At the end of his book, Cornyn, a former Warner exec who chronicled the company's history from its start in the 1950s through the highest flying early 1970s, disastrous late 1970s, the compact disc boon of the 1980s that inflated industry profits even though sales were stagnant, up until 1999, wondered how his business had come to be almost destroyed. His conclusion: “Our universe got derailed whenever, in our lives, the money became more important than the music.”
“What we had accomplished in '69 we had forgotten by '99”, he wrote. “When money changed from being a wondrous shower and became ruler over all, everything suffered.” “If Dylan were starting out today,” one of his friends, record producer Bones Howe, said, “he'd have to start selling through the Internet.”
Cornyn and friends discovered they were a bridge between music makers and the public, “glorified middlemen,” in his terms. Cornyn wrote there is “no rule that middlemen should earn money forever. Our business, therefore, was not to be defined just as stores, we agreed, nor just as music (think spoken; think video;) not even by any tangible configuration (grooves or pits), not as radio (programmed-by-others), not as jukeboxes (pay-per-listen). All those forms of our business today have come and may, in the future, go. Companies and executives, too, they come and they go. Discs and tapes may come and go. What survives is getting people the music they want when they want it.” The book was written in 2002.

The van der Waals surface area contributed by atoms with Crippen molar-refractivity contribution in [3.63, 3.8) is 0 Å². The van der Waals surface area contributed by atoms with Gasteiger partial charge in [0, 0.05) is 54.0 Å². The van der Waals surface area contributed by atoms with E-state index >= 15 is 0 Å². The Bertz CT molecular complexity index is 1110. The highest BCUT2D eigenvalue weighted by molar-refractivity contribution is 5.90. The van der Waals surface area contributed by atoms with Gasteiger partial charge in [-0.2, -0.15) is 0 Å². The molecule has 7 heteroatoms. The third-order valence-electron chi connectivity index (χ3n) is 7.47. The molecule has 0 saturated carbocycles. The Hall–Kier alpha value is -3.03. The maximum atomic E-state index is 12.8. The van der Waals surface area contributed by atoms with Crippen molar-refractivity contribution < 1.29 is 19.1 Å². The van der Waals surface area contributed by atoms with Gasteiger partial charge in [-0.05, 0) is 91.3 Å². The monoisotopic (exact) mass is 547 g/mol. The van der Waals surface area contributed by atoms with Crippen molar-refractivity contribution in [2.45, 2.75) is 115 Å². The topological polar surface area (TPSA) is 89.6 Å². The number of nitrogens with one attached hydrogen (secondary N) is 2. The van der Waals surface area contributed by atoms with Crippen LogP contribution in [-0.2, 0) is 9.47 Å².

A couple of days after the Biden meeting, Alec Ross, the senior advisor for Innovation at the State Department, described an attitude in his world similar to that of the Big Media companies. Ross is striving mightily to introduce new technologies and techniques to diplomacy and meeting resistance along the way. In a speech Dec. 17 at the Brookings Institution, Ross said: “People who think that we ought to hunker down and slow down our use of these tools because of the inherent risks may as well click their heels together and say ‘There’s no time like 1955.’ Times have changed and those changes require pivots in our statecraft. Look, if Paul Revere were alive today, he wouldn’t have taken a midnight ride from Boston to Lexington, he would have just used Twitter. And the lantern hangers would have helped make it viral.”